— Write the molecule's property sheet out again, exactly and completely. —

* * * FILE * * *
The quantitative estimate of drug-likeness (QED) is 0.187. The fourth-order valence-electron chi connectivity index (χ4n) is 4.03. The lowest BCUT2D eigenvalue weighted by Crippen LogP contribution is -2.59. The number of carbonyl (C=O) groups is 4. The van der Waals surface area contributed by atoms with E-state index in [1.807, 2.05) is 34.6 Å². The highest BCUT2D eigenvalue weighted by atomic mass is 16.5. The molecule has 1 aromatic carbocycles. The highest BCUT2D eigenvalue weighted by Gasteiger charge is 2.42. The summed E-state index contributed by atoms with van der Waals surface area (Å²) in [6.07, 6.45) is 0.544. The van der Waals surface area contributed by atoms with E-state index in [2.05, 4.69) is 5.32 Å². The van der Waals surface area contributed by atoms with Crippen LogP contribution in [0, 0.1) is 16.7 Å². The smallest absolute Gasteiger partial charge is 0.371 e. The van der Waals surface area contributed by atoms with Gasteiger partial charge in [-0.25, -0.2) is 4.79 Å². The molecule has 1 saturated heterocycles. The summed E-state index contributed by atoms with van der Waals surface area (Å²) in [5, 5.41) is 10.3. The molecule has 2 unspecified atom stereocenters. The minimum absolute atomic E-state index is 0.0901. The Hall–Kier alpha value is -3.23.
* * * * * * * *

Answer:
The quantitative estimate of drug-likeness (QED) is 0.187. The fourth-order valence-electron chi connectivity index (χ4n) is 4.03. The lowest BCUT2D eigenvalue weighted by Crippen LogP contribution is -2.59. The number of carbonyl (C=O) groups is 4. The van der Waals surface area contributed by atoms with E-state index in [1.807, 2.05) is 34.6 Å². The highest BCUT2D eigenvalue weighted by atomic mass is 16.5. The molecule has 1 aromatic carbocycles. The highest BCUT2D eigenvalue weighted by Gasteiger charge is 2.42. The summed E-state index contributed by atoms with van der Waals surface area (Å²) in [6.07, 6.45) is 0.544. The van der Waals surface area contributed by atoms with E-state index in [2.05, 4.69) is 5.32 Å². The van der Waals surface area contributed by atoms with Crippen LogP contribution in [0, 0.1) is 16.7 Å². The smallest absolute Gasteiger partial charge is 0.371 e. The van der Waals surface area contributed by atoms with Gasteiger partial charge in [-0.25, -0.2) is 4.79 Å². The molecule has 1 saturated heterocycles. The summed E-state index contributed by atoms with van der Waals surface area (Å²) in [5, 5.41) is 10.3. The molecule has 2 unspecified atom stereocenters. The minimum absolute atomic E-state index is 0.0901. The Hall–Kier alpha value is -3.23.